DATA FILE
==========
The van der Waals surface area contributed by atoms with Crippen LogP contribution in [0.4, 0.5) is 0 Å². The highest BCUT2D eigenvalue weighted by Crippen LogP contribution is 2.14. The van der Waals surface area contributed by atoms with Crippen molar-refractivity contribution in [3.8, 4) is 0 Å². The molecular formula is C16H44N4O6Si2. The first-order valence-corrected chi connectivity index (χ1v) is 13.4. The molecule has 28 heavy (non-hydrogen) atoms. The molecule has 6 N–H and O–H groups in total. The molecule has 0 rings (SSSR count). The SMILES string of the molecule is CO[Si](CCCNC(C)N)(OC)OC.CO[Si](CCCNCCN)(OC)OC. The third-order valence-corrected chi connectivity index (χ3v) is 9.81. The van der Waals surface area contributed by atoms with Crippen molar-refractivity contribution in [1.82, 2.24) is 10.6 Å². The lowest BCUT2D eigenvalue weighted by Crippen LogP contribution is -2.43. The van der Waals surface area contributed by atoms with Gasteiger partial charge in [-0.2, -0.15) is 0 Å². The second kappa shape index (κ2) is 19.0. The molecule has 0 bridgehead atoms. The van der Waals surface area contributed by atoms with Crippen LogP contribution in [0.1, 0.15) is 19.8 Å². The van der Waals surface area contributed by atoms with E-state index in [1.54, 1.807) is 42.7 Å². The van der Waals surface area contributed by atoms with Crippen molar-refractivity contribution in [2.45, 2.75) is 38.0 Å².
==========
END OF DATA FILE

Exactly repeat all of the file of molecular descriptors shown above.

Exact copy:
The van der Waals surface area contributed by atoms with Crippen LogP contribution in [0.4, 0.5) is 0 Å². The highest BCUT2D eigenvalue weighted by Crippen LogP contribution is 2.14. The van der Waals surface area contributed by atoms with Crippen molar-refractivity contribution in [3.8, 4) is 0 Å². The molecular formula is C16H44N4O6Si2. The first-order valence-corrected chi connectivity index (χ1v) is 13.4. The molecule has 28 heavy (non-hydrogen) atoms. The molecule has 6 N–H and O–H groups in total. The molecule has 0 rings (SSSR count). The SMILES string of the molecule is CO[Si](CCCNC(C)N)(OC)OC.CO[Si](CCCNCCN)(OC)OC. The third-order valence-corrected chi connectivity index (χ3v) is 9.81. The van der Waals surface area contributed by atoms with Crippen molar-refractivity contribution in [1.82, 2.24) is 10.6 Å². The lowest BCUT2D eigenvalue weighted by Crippen LogP contribution is -2.43. The van der Waals surface area contributed by atoms with Gasteiger partial charge in [-0.2, -0.15) is 0 Å². The second kappa shape index (κ2) is 19.0. The molecule has 0 bridgehead atoms. The van der Waals surface area contributed by atoms with Crippen LogP contribution in [0.1, 0.15) is 19.8 Å². The van der Waals surface area contributed by atoms with E-state index in [1.54, 1.807) is 42.7 Å². The van der Waals surface area contributed by atoms with Crippen molar-refractivity contribution in [2.45, 2.75) is 38.0 Å².